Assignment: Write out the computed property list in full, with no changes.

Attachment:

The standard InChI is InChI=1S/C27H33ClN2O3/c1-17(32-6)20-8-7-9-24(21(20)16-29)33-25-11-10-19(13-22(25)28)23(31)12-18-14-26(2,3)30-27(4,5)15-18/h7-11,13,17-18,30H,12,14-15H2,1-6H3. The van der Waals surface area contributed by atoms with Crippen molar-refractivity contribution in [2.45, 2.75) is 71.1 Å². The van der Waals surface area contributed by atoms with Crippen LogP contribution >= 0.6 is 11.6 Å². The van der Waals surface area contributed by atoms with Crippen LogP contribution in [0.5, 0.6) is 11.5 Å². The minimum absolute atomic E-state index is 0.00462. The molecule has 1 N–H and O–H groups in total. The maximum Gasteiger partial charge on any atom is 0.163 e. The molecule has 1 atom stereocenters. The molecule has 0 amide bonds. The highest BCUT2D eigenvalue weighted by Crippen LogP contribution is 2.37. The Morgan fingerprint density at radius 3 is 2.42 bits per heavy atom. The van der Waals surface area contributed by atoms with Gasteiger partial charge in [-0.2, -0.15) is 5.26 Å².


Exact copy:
The standard InChI is InChI=1S/C27H33ClN2O3/c1-17(32-6)20-8-7-9-24(21(20)16-29)33-25-11-10-19(13-22(25)28)23(31)12-18-14-26(2,3)30-27(4,5)15-18/h7-11,13,17-18,30H,12,14-15H2,1-6H3. The van der Waals surface area contributed by atoms with Crippen molar-refractivity contribution in [2.45, 2.75) is 71.1 Å². The van der Waals surface area contributed by atoms with Crippen LogP contribution >= 0.6 is 11.6 Å². The van der Waals surface area contributed by atoms with Crippen LogP contribution in [0.5, 0.6) is 11.5 Å². The minimum absolute atomic E-state index is 0.00462. The molecule has 1 N–H and O–H groups in total. The maximum Gasteiger partial charge on any atom is 0.163 e. The molecule has 1 atom stereocenters. The molecule has 0 amide bonds. The highest BCUT2D eigenvalue weighted by Crippen LogP contribution is 2.37. The Morgan fingerprint density at radius 3 is 2.42 bits per heavy atom. The van der Waals surface area contributed by atoms with Gasteiger partial charge in [-0.2, -0.15) is 5.26 Å².